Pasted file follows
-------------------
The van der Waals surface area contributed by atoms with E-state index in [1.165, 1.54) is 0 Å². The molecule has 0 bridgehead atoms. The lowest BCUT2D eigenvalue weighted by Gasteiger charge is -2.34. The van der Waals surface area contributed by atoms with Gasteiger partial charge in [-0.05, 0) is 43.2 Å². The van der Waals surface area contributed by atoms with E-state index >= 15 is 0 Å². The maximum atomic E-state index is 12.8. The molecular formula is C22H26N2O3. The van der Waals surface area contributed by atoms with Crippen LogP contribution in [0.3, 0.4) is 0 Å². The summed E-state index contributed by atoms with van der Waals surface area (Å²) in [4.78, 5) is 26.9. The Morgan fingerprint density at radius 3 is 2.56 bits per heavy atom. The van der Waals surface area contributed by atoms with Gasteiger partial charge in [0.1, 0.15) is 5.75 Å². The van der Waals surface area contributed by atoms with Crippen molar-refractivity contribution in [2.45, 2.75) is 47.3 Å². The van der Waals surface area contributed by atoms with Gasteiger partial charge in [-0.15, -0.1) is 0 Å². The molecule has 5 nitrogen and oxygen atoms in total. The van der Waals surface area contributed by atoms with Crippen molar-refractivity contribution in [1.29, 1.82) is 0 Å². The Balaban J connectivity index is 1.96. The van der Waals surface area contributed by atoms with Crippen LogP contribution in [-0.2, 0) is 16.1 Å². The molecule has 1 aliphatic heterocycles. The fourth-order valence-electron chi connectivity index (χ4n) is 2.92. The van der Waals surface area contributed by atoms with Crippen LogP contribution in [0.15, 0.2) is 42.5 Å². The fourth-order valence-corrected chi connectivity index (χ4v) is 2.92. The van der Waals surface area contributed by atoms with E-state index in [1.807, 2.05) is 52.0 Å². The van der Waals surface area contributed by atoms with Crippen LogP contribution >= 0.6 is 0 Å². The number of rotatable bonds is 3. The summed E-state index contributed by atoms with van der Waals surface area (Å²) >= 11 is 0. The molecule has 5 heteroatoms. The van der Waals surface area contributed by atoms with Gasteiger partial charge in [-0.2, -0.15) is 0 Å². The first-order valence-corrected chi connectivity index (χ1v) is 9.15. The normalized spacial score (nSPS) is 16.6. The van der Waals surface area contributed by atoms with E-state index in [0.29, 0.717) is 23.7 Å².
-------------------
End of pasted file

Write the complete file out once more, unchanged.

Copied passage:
The van der Waals surface area contributed by atoms with E-state index in [1.165, 1.54) is 0 Å². The molecule has 0 bridgehead atoms. The lowest BCUT2D eigenvalue weighted by Gasteiger charge is -2.34. The van der Waals surface area contributed by atoms with Gasteiger partial charge in [-0.05, 0) is 43.2 Å². The van der Waals surface area contributed by atoms with E-state index >= 15 is 0 Å². The maximum atomic E-state index is 12.8. The molecular formula is C22H26N2O3. The van der Waals surface area contributed by atoms with Crippen LogP contribution in [0.3, 0.4) is 0 Å². The summed E-state index contributed by atoms with van der Waals surface area (Å²) in [4.78, 5) is 26.9. The Morgan fingerprint density at radius 3 is 2.56 bits per heavy atom. The van der Waals surface area contributed by atoms with Gasteiger partial charge in [0.1, 0.15) is 5.75 Å². The van der Waals surface area contributed by atoms with Crippen molar-refractivity contribution in [2.45, 2.75) is 47.3 Å². The van der Waals surface area contributed by atoms with Gasteiger partial charge in [-0.15, -0.1) is 0 Å². The molecule has 5 nitrogen and oxygen atoms in total. The van der Waals surface area contributed by atoms with Crippen molar-refractivity contribution in [1.29, 1.82) is 0 Å². The Balaban J connectivity index is 1.96. The van der Waals surface area contributed by atoms with Crippen LogP contribution in [-0.2, 0) is 16.1 Å². The molecule has 1 aliphatic heterocycles. The fourth-order valence-electron chi connectivity index (χ4n) is 2.92. The van der Waals surface area contributed by atoms with Crippen LogP contribution in [0.15, 0.2) is 42.5 Å². The fourth-order valence-corrected chi connectivity index (χ4v) is 2.92. The van der Waals surface area contributed by atoms with E-state index in [1.807, 2.05) is 52.0 Å². The van der Waals surface area contributed by atoms with Crippen LogP contribution >= 0.6 is 0 Å². The number of rotatable bonds is 3. The summed E-state index contributed by atoms with van der Waals surface area (Å²) >= 11 is 0. The molecule has 5 heteroatoms. The van der Waals surface area contributed by atoms with Gasteiger partial charge in [-0.2, -0.15) is 0 Å². The first-order valence-corrected chi connectivity index (χ1v) is 9.15. The normalized spacial score (nSPS) is 16.6. The van der Waals surface area contributed by atoms with E-state index in [0.29, 0.717) is 23.7 Å².